Timing the markets
One of the most impactful pieces of advice I recall receiving regarding investing was from Warren Buffet. A young school boy asked him what should his investment priorities be? Mr. Buffet replied, “The greatest investment a person can make is in themselves.” I have always found truth in Mr. Buffet’s statement and since an early age, I have not had challenges with cashing in the odd investment to provide seed capital for a new concept or idea of my own.
Since real estate is typically a higher dollar value proposition, it is difficult to create analogies between real estate and stock market investments. There are however some important aspects to buying signals that stock market investors use which are often overlooked by real estate investors.
In the stock market, the principle of Dollar Cost Averaging is used to “buy down” the average value of stocks held in a particular corporation or fund. In other words, instead of buying $10,000 of stock in one lump sum, you acquire $1,000 per month for ten months if you believe there is a chance the markets will fall in your favour. Naturally a return (which always occurs) puts you in a better fiscal position than buying one lump sum.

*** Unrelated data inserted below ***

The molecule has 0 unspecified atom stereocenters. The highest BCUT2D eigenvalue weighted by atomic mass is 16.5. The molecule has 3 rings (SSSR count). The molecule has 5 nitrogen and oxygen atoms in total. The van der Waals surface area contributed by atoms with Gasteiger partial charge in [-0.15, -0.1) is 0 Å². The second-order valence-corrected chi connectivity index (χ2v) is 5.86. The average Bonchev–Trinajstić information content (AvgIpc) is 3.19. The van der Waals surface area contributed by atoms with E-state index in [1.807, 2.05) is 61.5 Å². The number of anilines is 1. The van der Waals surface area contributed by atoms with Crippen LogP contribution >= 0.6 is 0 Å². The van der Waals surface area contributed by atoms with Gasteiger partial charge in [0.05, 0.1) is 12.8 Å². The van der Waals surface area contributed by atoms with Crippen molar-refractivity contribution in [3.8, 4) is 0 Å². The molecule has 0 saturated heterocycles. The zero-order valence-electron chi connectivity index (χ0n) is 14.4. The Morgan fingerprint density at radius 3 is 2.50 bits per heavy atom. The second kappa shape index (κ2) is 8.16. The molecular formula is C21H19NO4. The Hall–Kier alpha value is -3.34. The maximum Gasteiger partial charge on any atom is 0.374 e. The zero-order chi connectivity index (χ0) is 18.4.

The ultimate challenge in real estate is convincing yourself it is an appropriate time to purchase. I have addressed this topic in the past in a few ways:
If you are purchasing a property simply to live in, timing should be less of a concern. The only argument to this is if your real estate advisor is suggesting the market is artificially high and may be due for a correction, such as in 2007, 2008.
The second point is that you can only time the market as it decelerates, you will not time the bottom and many people suffer with missed opportunities.
Every REALTOR® in the Okanagan likely has a client or two that is sitting on the fence taking a wait and see approach and the next phone call from the REALTOR® will likely get the response, “It is too late now, I missed the bottom”.
While there is some truth in the statement, it is also true that there are some fantastic opportunities in the market. For example, a recent listing in the West Kelowna area received 5 offers in the first 48 hours. It was a five bedroom home on a pleasant street that needed some TLC. The list price was below $250,000... you do the math. As a first time home buyer, if you were able to suite the property, the mortgage would mostly be covered by your tenants... did you miss the market or are we at the sweet spot?
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